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Department of Music

MMus Ethnomusicology

Duration: One calendar year (full-time); Two or three years (part-time, daytime only)

Overview

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Minimum Entry Requirements: Minimum upper second class honours degree (or equivalent), usually in Music

Start of programme: September intake only

Mode of Attendance: Full Time or Part Time

This programme offers training in ethnomusicology as well as in-depth understanding of selected musical traditions of Africa and Asia. Optional courses allow students to pursue additional interests as well. Candidates should normally have an upper second class degree in music or a related discipline, or significant equivalent experience. The programme is available over one calendar year full-time, or two or three calendar years part-time.

The programme may serve four purposes:

  1. to provide training and preparation for research degrees appropriate to the “training year” of the AHRC postgraduate scheme;
  2. to serve as a “conversion year” to ethnomusicology, for students with training mainly or entirely in the Western tradition, or with training in other appropriate disciplines;
  3. to serve as a “stand alone” course for students who wish to deepen their knowledge of the field, but have no expectation of direct future research or a professional career in ethnomusicology;
  4. to give students the basic tools to teach ethnomusicology.

Structure

Learn a language as part of this programme

Degree programmes at SOAS - including this one - can include language courses in more than forty African and Asian languages. It is SOAS students’ command of an African or Asian language which sets SOAS apart from other universities.

The MMus programme involves taking three courses and writing a 10,000-word dissertation. In addition to these formal elements, students are expected to attend regular postgraduate and public seminars and may also participate in performance ensemble classes and other activities. 

Course Detail

The four formal elements of the MMus Ethnomusicology programme are:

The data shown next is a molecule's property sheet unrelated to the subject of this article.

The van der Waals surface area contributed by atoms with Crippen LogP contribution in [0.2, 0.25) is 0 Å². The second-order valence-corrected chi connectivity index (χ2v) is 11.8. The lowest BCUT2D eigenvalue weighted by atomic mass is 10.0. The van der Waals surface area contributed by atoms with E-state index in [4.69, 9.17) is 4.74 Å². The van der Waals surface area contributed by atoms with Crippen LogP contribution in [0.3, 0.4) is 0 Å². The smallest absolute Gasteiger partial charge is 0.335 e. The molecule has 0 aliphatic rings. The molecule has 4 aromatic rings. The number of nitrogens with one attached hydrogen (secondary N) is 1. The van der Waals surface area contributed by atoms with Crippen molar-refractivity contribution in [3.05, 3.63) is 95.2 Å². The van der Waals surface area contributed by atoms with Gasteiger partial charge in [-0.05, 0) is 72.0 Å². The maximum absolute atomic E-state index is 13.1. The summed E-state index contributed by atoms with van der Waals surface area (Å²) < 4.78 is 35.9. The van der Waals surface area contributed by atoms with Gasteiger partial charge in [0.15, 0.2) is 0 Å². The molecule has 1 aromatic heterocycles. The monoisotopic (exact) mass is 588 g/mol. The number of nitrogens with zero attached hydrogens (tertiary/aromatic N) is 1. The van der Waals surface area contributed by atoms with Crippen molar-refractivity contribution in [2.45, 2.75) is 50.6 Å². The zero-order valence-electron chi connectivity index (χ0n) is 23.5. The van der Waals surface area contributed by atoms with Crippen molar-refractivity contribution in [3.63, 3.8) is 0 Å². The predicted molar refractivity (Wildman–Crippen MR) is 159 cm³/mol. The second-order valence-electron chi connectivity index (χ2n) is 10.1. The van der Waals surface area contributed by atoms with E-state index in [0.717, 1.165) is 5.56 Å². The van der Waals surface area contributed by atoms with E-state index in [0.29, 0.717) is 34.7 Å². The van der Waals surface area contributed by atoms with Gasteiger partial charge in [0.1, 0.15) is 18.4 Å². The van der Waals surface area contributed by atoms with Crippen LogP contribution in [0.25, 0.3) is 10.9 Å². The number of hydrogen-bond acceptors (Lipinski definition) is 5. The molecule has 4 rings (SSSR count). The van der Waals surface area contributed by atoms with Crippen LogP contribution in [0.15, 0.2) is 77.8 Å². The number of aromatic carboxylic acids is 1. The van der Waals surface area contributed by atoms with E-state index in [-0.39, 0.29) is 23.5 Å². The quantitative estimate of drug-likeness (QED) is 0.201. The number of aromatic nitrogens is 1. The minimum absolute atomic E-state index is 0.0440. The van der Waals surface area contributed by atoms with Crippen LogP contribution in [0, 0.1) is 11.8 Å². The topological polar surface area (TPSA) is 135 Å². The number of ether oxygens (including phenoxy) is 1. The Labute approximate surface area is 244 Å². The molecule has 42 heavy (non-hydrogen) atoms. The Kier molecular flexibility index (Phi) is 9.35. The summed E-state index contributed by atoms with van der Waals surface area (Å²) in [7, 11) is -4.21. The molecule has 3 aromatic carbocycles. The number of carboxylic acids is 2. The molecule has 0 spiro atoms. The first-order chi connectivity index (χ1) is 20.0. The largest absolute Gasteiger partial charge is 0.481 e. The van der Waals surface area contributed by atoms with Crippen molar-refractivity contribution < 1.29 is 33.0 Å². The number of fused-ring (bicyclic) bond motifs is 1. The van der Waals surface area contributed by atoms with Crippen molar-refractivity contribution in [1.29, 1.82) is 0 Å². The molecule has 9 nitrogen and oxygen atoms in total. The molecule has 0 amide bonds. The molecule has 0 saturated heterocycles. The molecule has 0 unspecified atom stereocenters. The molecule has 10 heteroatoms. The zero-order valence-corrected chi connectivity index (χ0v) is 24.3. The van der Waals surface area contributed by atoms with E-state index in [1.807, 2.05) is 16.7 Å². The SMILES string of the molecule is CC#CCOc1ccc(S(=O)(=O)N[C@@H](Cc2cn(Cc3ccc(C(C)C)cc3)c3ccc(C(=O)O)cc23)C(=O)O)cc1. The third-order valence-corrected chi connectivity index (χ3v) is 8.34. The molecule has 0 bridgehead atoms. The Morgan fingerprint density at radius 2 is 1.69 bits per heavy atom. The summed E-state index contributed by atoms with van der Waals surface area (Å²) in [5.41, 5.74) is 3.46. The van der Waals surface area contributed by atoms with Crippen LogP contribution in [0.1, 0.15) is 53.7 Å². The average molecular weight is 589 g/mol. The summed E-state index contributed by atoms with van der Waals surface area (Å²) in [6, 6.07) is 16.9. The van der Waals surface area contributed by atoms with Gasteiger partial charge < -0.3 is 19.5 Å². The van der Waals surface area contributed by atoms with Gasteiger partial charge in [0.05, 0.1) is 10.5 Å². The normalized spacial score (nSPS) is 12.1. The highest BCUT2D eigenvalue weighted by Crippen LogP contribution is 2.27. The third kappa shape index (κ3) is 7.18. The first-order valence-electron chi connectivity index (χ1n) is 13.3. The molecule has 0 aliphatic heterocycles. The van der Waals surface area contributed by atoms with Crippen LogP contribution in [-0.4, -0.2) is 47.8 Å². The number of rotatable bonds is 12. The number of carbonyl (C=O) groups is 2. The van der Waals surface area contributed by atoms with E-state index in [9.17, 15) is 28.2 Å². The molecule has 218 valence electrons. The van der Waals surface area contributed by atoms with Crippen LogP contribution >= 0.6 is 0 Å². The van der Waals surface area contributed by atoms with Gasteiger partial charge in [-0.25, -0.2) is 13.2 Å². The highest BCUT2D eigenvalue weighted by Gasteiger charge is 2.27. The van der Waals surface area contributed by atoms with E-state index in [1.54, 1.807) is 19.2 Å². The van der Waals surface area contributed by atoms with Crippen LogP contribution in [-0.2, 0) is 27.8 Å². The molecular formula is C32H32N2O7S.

1. The full unit core course Ethnomusicology in Practice.
    A broad introduction to the major themes of ethnomusicological study. Taught as a weekly two-hour lecture/seminar with additional tutorials. Part-time students must take this in their first year.
  2. The Dissertation in Music.  
    A special study 10,000 words in length on a topic agreed with the candidate's supervisor. This will normally relate to the "major region" chosen below, but may instead deal with a theoretical or comparative topic. Part-time students normally take this in their final year.
  3. "Major Region" specialisation.
    Students must select a total of one course units of regional music courses as their "major". They may choose either one full unit course or two half unit courses from the list below. Part-time students normally take the "major" in their first year, but because not all regional courses will necessarily be available in any one year, this may also be taken in year 2 or 3 if Department approval is obtained.
  4. An approved "Minor" course.
    This is chosen from the "Minor Courses" list below, and may consist of one full course or two half-courses, taken in any year of registration.  Students may also choose courses from other departments in the Faculty of Arts and Humanities or MA Area Studies courses in the Faculty of Languages & Cultures, subject to the agreement of the course convenor.  They must relate to the same geographical region chosen in the Major Region specialisation above.